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Allies, not Hindutva, come to BJP’s help

It is not Hindutva but the social combine built largely with the help and association of its alliance partners that appears to be helping the BJP establish its presence in UP, report Saroj Nagi and Shekhar Iyer.

india Updated: Apr 23, 2007 05:21 IST
Saroj Nagi and Shekhar Iyer
Saroj Nagi and Shekhar Iyer

It is not Hindutva but the social combine built largely with the help and association of its alliance partners that appears to be helping the Bharatiya Janata Party establish its presence in Uttar Pradesh.

The BJP's resurgence — which was also predicted by exit polls after the first three phases of the assembly elections in 177 seats — comes alongside the decline of the ruling Samajwadi Party which was considered until now as the harbour of the Yadav-Muslim vote.

"Just as it happened in the Bihar assembly elections, in UP too we are growing because of the combine," claimed JD-U leader Sharad Yadav. This, he maintained, was why the Rohilkhand region — considered Mulayam's stronghold because of the 40 per cent Muslim and 30 per cent Yadav population — seems to have tilted towards the NDA.

The presence of allies like the JD (U) and the Apna Dal have fuelled the BJP's hopes of capturing a majority of the 226 seats spread over the next four phases of elections in central and eastern UP where criminalisation defines politics. Up for grabs on Monday are 57 seats where the Kurmi vote would play a role, particularly after senior leader Beni Prasad Verma's exit from the SP and Apna Dal's induction into the NDA grouping.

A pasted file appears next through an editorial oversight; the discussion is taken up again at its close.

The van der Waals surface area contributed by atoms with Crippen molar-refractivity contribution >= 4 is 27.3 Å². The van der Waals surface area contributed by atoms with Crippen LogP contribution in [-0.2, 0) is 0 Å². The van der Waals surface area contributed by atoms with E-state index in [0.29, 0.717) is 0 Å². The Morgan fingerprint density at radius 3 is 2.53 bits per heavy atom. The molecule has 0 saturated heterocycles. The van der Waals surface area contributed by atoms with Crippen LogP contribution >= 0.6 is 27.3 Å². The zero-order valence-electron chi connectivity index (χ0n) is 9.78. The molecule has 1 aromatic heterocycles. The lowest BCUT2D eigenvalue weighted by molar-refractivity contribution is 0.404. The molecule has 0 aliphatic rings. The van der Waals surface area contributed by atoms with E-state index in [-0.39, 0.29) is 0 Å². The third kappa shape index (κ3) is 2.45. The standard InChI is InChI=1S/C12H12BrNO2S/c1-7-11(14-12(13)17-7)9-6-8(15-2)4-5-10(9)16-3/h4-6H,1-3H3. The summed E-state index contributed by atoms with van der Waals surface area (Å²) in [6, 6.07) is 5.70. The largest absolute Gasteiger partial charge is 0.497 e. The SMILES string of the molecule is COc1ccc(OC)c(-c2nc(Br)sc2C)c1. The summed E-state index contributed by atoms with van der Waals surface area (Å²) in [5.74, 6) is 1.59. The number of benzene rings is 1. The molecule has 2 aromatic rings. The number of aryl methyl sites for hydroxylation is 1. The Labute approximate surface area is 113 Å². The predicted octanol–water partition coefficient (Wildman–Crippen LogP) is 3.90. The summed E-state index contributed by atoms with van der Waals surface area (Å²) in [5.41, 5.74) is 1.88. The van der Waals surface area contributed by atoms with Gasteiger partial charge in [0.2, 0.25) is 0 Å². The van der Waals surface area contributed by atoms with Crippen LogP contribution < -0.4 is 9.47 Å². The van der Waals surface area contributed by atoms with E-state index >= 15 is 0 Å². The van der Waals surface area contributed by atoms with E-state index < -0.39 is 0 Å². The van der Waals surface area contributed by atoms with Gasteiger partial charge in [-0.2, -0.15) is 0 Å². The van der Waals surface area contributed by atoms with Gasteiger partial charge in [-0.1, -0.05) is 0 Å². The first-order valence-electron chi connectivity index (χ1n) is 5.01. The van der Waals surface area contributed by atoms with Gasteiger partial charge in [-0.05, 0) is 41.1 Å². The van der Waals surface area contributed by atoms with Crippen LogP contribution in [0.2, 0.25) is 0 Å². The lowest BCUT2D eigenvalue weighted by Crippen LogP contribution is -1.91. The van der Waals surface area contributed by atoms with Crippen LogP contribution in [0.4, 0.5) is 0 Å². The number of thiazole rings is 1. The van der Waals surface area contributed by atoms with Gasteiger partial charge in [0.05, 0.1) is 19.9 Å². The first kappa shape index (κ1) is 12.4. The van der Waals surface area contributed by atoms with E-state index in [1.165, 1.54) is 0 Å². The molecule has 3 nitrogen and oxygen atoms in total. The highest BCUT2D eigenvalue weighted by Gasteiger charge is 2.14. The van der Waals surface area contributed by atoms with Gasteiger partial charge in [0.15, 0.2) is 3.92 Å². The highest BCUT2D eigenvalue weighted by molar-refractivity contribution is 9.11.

The NDA's social engineering is reflected in the line up of leaders leading the campaign. Besides the BJP leaders, who are expected to garner the upper caste vote, Apna Dal's Sone Lal, Bihar Chief Minister Nitish Kumar and JD-U's Sharad Yadav are expected to add to it by bringing the Yadav, Kurmi and the other backward votes in tandem with BJP leaders Kalyan Singh and Vinay Katiyar. Plus, the perceived dent in Mulayam's base may have prompted the Muslims to seek an alternative anchor-perhaps also among leaders of other non-BJP formations in the NDA.

According to this assessment, the expanded social grouping signalled by the BJP-led combine has turned the UP battle into a direct contest between the NDA and the Bahujan Samaj Party, seen as the main alternative to the ruling SP, in the polls.

Besides Sharad Yadav, who is camping in UP, a strong contingent of Bihar's ruling party leaders, including JD-U's Nitish Kumar and BJP's Deputy Chief Minister Sushil Kumar Modi, some ministers and about three dozen legislators will visit UP to solicit support for the BJP and JD (U) candidates. They will concentrate mainly on bordering constituencies as well as the Varanasi and Gorakhpur regions, Modi told Hindustan Times. Nitish will campaign on April 25-26.

First Published: Apr 23, 2007 05:18 IST